The recent works focus on a newly “electrochemical nanotechnology”. His technical contributions have been recognized by many awards including Medal with Purple Ribbon bestowed from the Decoration Bureau of the Cabinet Office, Japan, in 2010, Prizes for Science and Technology in Development Category of the Commendation for Science and Technology by the Minister of Education, Culture, Sports, Science and Technology in 2008, and so on.

His research field is electrochemical technology, and his recent work is focused on electrochemical nanotechnology, including electro- and electroless-deposition/surface finishing, electronic packaging materials, magnetic storage and energy storage devices, and chemical- and bio-sensors. Especially, he nowadays focuses on batteries and battery energy managing system. He has contributed as an author and/or editor to more than 90 books and published more than 1000 original and review papers in these fields. He has been identified as one of the Highly Cited Researchers in the Materials Science category in Thomson ISI’s ISIHighlyCited.com.

About the author

Hiroki Nara received his PhD degree in electrochemistry from Waseda University, Tokyo, Japan in 2008. From 2007 to 2009, he worked as a research associate, and then from 2010 to 2016 as an assistant professor in Waseda University. Currently, he is an associate professor of Research Organization for Nano & Life Innovation, Waseda University, Tokyo, Japan. His research interests focused on electrochemical energy devices. Especially, he is working on electrochemical impedance spectroscopy (EIS) analysis for electrochemical energy devices, such as lithium-ion batteries (LIBs), all solid-state LIBs, and polymer electrolyte fuel cells, in which reaction site are distributed due to ionic- and electric-resistance in electrodes and due to variation of particle size of active materials. He is also working on battery materials, such as alloy-based anodes (Sn and Si), conversion cathodes (sulfur, and so on), electrolytes (polymer and solid).

ORCID

About the author

Daikichi Mukoyama received the Ph.D. degrees in Biotechnology and Life-Science from the Tokyo University of Agriculture and Technology, Tokyo, Japan, in 2007. He is an Associate Professor of Research Organization for Nano & Life Innovation, Waseda University, Tokyo, Japan. He has been on research member with Waseda University since 2007. His current works include battery diagnosis using electrochemical impedance spectroscopy and management of technology for the social contribution.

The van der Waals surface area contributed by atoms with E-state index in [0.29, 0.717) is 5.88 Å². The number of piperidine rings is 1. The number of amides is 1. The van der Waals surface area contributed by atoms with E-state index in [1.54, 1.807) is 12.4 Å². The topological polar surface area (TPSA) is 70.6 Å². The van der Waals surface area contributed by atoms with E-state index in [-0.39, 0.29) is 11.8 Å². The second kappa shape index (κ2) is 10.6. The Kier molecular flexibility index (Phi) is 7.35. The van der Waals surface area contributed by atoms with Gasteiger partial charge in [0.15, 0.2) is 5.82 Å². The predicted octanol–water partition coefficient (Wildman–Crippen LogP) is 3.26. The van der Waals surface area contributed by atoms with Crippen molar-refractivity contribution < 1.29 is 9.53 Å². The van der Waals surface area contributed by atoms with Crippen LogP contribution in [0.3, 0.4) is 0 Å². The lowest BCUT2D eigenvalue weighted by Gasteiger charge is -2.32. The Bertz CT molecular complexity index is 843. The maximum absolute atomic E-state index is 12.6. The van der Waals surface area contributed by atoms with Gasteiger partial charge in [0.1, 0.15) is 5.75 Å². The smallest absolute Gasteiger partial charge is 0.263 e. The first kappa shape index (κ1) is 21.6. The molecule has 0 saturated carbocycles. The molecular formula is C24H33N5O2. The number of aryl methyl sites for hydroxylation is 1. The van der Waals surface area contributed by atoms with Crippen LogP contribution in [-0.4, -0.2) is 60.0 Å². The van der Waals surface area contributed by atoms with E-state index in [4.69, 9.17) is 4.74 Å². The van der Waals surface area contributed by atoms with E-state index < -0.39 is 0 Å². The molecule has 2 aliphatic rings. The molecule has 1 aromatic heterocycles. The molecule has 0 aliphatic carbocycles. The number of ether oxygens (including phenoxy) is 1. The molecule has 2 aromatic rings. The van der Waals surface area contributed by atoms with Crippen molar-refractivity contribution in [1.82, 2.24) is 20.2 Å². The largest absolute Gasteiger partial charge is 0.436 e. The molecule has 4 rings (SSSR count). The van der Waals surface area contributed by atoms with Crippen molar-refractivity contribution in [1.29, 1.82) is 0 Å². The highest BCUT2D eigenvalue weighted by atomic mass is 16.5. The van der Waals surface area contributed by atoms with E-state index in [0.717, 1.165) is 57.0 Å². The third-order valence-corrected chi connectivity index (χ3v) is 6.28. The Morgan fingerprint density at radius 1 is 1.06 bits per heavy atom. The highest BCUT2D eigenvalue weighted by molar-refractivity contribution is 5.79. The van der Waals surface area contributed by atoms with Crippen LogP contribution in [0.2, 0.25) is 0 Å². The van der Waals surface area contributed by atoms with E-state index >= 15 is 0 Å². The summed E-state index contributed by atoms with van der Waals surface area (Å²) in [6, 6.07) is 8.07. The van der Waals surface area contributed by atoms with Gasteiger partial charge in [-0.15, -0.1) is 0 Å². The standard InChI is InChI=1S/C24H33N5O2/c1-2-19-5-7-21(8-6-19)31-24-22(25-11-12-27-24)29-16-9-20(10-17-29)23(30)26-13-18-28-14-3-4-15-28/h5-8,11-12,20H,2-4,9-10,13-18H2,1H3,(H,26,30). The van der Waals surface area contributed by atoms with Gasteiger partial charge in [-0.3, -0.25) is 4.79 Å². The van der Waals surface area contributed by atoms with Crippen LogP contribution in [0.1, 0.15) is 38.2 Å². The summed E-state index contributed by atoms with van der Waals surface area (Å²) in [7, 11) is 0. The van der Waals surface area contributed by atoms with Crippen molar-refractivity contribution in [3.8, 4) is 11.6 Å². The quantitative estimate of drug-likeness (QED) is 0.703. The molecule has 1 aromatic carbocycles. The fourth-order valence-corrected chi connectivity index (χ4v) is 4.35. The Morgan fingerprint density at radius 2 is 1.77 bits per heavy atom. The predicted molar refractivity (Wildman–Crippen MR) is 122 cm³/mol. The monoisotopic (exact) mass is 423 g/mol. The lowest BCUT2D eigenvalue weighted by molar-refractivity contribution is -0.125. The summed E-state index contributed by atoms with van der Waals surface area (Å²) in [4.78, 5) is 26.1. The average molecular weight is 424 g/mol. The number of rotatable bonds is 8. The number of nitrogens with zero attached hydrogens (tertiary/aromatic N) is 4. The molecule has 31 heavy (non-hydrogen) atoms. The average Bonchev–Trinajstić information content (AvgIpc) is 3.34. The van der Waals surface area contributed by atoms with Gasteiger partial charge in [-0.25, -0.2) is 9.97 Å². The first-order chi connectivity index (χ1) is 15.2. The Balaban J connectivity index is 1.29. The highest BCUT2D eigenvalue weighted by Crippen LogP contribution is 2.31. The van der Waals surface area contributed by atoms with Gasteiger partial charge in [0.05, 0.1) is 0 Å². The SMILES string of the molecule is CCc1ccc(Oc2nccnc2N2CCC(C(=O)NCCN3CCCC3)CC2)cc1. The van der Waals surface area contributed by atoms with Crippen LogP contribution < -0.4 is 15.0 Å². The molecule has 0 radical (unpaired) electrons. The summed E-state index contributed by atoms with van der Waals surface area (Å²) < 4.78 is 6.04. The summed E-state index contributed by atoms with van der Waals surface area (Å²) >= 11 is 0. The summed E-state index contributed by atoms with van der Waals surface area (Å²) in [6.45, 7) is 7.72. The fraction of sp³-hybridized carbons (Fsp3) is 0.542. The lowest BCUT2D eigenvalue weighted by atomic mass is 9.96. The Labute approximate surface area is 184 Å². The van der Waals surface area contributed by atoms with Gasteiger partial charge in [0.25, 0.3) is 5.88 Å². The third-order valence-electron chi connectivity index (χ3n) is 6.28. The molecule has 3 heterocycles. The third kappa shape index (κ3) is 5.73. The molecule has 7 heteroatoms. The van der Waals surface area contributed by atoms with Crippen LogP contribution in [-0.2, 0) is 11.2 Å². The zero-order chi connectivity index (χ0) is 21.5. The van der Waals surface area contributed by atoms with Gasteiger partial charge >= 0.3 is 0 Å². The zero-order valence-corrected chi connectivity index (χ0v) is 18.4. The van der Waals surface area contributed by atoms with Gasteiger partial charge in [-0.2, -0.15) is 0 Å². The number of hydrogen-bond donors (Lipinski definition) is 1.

Dr.Mukoyama strongly believes that a correct diagnosis of batteries will lead to the highly reliable service for the diversified social environment.

About the author

T. Momma

Professor, Department of Applied Chemistry and Department of Nanoscience and Nanoengineering, Faculty of Science and Engineering, Waseda University.

Working as Professor, Dept. of Appl. Chem/NanoSci. And NanoEng., Waseda Univ. from 2014. He served as the Dean Assistant of Faculty of Science and Engineering, Waseda Univ. in 2014-2016. He was the Chief Prof. of Dept. of NanoSci. and NanoEng., Waseda Univ. in 2017-2018. From 2018, currently he is serving as the Chief Prof. of Dept. of Appl. Chem., Waseda Univ.

His educational background is as follows. He got Ph. D degree in 1995 from Graduate School of Science and Engineering, Waseda Univ. (Dr. of Eng., Waseda Univ.) after graduation from School of Science and Engineering, Waseda Univ. in 1990.

His research interests are in the fields of electrochemical energy devices, bio-electrochemical sensors and electrochemical methods. He is working on materials of electrodes and interface design for rechargeable batteries including electrochemical systems for future batteries. He is working on electrochemical sensors including FET sensors and amperometric sensors. He is also interested in the development and improvement of electrochemical impedance spectroscopy.

He is currently working on the in situ electrochemical impedance analysis of rechargeable batteries and electrochemical interfaces as non-destructive diagnosis of the devices.

Reference

Hiroki Nara, Daikichi Mukoyama, Ryo Shimizu, Toshiyuki Momma, Tetsuya Osaka. Systematic analysis of interfacial resistance between the cathode layer and the current collector in lithium-ion batteries by electrochemical impedance spectroscopy. Journal of Power Sources, volume 409 (2019) page 139–147.

Go To Journal of Power Source